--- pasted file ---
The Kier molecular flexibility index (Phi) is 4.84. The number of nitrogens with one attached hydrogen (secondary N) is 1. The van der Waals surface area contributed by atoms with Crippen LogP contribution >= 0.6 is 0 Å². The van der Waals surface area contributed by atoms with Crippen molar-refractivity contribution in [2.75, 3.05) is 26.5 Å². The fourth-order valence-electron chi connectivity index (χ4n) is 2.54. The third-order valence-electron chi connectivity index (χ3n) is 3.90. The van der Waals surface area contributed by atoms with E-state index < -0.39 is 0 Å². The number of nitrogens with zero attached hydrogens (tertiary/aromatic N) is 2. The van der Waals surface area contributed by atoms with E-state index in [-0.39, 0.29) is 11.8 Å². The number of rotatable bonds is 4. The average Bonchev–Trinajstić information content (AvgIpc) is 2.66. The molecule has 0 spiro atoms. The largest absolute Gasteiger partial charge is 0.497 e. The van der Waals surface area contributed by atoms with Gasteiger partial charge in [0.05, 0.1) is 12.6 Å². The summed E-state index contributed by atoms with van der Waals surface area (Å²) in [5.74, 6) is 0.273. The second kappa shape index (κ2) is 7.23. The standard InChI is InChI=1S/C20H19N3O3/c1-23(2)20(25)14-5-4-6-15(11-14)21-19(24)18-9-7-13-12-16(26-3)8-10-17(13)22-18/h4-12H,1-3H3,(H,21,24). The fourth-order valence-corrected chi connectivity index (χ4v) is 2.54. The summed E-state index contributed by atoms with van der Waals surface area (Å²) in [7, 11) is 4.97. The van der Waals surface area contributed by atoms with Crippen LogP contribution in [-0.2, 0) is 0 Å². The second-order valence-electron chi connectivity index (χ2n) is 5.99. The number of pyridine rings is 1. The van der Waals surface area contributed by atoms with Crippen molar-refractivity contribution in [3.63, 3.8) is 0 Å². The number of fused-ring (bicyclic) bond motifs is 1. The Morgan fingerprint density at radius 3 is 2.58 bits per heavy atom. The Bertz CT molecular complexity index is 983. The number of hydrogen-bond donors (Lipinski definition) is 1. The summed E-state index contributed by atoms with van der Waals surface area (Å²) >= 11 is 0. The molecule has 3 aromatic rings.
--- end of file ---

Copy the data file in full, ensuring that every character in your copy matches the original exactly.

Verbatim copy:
The Kier molecular flexibility index (Phi) is 4.84. The number of nitrogens with one attached hydrogen (secondary N) is 1. The van der Waals surface area contributed by atoms with Crippen LogP contribution >= 0.6 is 0 Å². The van der Waals surface area contributed by atoms with Crippen molar-refractivity contribution in [2.75, 3.05) is 26.5 Å². The fourth-order valence-electron chi connectivity index (χ4n) is 2.54. The third-order valence-electron chi connectivity index (χ3n) is 3.90. The van der Waals surface area contributed by atoms with E-state index < -0.39 is 0 Å². The number of nitrogens with zero attached hydrogens (tertiary/aromatic N) is 2. The van der Waals surface area contributed by atoms with E-state index in [-0.39, 0.29) is 11.8 Å². The number of rotatable bonds is 4. The average Bonchev–Trinajstić information content (AvgIpc) is 2.66. The molecule has 0 spiro atoms. The largest absolute Gasteiger partial charge is 0.497 e. The van der Waals surface area contributed by atoms with Gasteiger partial charge in [0.05, 0.1) is 12.6 Å². The summed E-state index contributed by atoms with van der Waals surface area (Å²) in [5.74, 6) is 0.273. The second kappa shape index (κ2) is 7.23. The standard InChI is InChI=1S/C20H19N3O3/c1-23(2)20(25)14-5-4-6-15(11-14)21-19(24)18-9-7-13-12-16(26-3)8-10-17(13)22-18/h4-12H,1-3H3,(H,21,24). The fourth-order valence-corrected chi connectivity index (χ4v) is 2.54. The summed E-state index contributed by atoms with van der Waals surface area (Å²) in [7, 11) is 4.97. The van der Waals surface area contributed by atoms with Crippen LogP contribution in [-0.2, 0) is 0 Å². The second-order valence-electron chi connectivity index (χ2n) is 5.99. The number of pyridine rings is 1. The van der Waals surface area contributed by atoms with Crippen molar-refractivity contribution in [3.63, 3.8) is 0 Å². The number of fused-ring (bicyclic) bond motifs is 1. The Morgan fingerprint density at radius 3 is 2.58 bits per heavy atom. The Bertz CT molecular complexity index is 983. The number of hydrogen-bond donors (Lipinski definition) is 1. The summed E-state index contributed by atoms with van der Waals surface area (Å²) >= 11 is 0. The molecule has 3 aromatic rings.